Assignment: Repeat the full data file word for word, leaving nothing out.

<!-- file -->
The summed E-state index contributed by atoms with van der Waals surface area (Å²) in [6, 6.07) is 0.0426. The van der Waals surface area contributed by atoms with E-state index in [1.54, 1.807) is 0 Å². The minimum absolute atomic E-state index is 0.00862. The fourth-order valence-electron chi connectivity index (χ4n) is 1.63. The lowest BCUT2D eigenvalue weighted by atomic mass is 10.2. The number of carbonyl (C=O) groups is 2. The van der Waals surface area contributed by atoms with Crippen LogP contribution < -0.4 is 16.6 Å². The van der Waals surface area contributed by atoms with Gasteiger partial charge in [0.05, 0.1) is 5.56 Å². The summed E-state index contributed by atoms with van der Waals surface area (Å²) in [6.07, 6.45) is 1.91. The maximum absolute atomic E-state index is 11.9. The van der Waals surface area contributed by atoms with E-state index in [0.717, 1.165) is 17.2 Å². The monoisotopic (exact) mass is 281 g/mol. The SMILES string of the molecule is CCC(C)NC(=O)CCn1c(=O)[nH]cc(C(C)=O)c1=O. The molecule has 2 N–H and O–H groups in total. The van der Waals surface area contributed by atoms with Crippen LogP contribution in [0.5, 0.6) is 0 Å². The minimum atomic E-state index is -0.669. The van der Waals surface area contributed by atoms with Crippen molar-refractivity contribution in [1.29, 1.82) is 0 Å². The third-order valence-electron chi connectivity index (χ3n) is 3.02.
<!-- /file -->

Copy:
The summed E-state index contributed by atoms with van der Waals surface area (Å²) in [6, 6.07) is 0.0426. The van der Waals surface area contributed by atoms with E-state index in [1.54, 1.807) is 0 Å². The minimum absolute atomic E-state index is 0.00862. The fourth-order valence-electron chi connectivity index (χ4n) is 1.63. The lowest BCUT2D eigenvalue weighted by atomic mass is 10.2. The number of carbonyl (C=O) groups is 2. The van der Waals surface area contributed by atoms with Crippen LogP contribution < -0.4 is 16.6 Å². The van der Waals surface area contributed by atoms with Gasteiger partial charge in [0.05, 0.1) is 5.56 Å². The summed E-state index contributed by atoms with van der Waals surface area (Å²) in [6.07, 6.45) is 1.91. The maximum absolute atomic E-state index is 11.9. The van der Waals surface area contributed by atoms with E-state index in [0.717, 1.165) is 17.2 Å². The monoisotopic (exact) mass is 281 g/mol. The SMILES string of the molecule is CCC(C)NC(=O)CCn1c(=O)[nH]cc(C(C)=O)c1=O. The molecule has 2 N–H and O–H groups in total. The van der Waals surface area contributed by atoms with Crippen LogP contribution in [0.5, 0.6) is 0 Å². The minimum atomic E-state index is -0.669. The van der Waals surface area contributed by atoms with Crippen molar-refractivity contribution in [1.29, 1.82) is 0 Å². The third-order valence-electron chi connectivity index (χ3n) is 3.02.